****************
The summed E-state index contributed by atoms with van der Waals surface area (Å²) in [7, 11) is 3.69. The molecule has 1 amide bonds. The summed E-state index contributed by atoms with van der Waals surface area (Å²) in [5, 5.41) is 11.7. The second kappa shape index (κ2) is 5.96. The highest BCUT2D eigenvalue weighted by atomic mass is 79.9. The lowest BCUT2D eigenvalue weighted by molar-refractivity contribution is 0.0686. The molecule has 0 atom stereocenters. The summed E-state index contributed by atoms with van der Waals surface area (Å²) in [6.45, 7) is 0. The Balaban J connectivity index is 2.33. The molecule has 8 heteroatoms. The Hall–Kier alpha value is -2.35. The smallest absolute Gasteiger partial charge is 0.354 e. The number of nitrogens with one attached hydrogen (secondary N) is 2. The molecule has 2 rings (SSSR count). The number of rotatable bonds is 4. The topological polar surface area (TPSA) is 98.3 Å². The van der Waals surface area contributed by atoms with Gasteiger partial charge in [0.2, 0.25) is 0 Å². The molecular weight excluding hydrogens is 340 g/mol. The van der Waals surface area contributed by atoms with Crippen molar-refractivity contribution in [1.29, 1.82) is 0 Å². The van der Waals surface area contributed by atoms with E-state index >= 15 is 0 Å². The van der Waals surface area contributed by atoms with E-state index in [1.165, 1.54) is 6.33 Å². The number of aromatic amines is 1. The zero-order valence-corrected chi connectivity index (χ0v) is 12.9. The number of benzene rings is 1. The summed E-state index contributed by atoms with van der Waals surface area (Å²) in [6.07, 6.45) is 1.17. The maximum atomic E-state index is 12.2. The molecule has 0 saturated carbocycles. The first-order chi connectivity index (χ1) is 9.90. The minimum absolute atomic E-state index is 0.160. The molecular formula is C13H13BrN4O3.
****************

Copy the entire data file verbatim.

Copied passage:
The summed E-state index contributed by atoms with van der Waals surface area (Å²) in [7, 11) is 3.69. The molecule has 1 amide bonds. The summed E-state index contributed by atoms with van der Waals surface area (Å²) in [5, 5.41) is 11.7. The second kappa shape index (κ2) is 5.96. The highest BCUT2D eigenvalue weighted by atomic mass is 79.9. The lowest BCUT2D eigenvalue weighted by molar-refractivity contribution is 0.0686. The molecule has 0 atom stereocenters. The summed E-state index contributed by atoms with van der Waals surface area (Å²) in [6.45, 7) is 0. The Balaban J connectivity index is 2.33. The molecule has 8 heteroatoms. The Hall–Kier alpha value is -2.35. The smallest absolute Gasteiger partial charge is 0.354 e. The number of nitrogens with one attached hydrogen (secondary N) is 2. The molecule has 2 rings (SSSR count). The number of rotatable bonds is 4. The topological polar surface area (TPSA) is 98.3 Å². The van der Waals surface area contributed by atoms with Gasteiger partial charge in [0.2, 0.25) is 0 Å². The molecular weight excluding hydrogens is 340 g/mol. The van der Waals surface area contributed by atoms with Crippen molar-refractivity contribution in [1.29, 1.82) is 0 Å². The van der Waals surface area contributed by atoms with E-state index >= 15 is 0 Å². The van der Waals surface area contributed by atoms with E-state index in [1.165, 1.54) is 6.33 Å². The number of aromatic amines is 1. The zero-order valence-corrected chi connectivity index (χ0v) is 12.9. The number of benzene rings is 1. The summed E-state index contributed by atoms with van der Waals surface area (Å²) in [6.07, 6.45) is 1.17. The maximum atomic E-state index is 12.2. The molecule has 0 saturated carbocycles. The first-order chi connectivity index (χ1) is 9.90. The minimum absolute atomic E-state index is 0.160. The molecular formula is C13H13BrN4O3.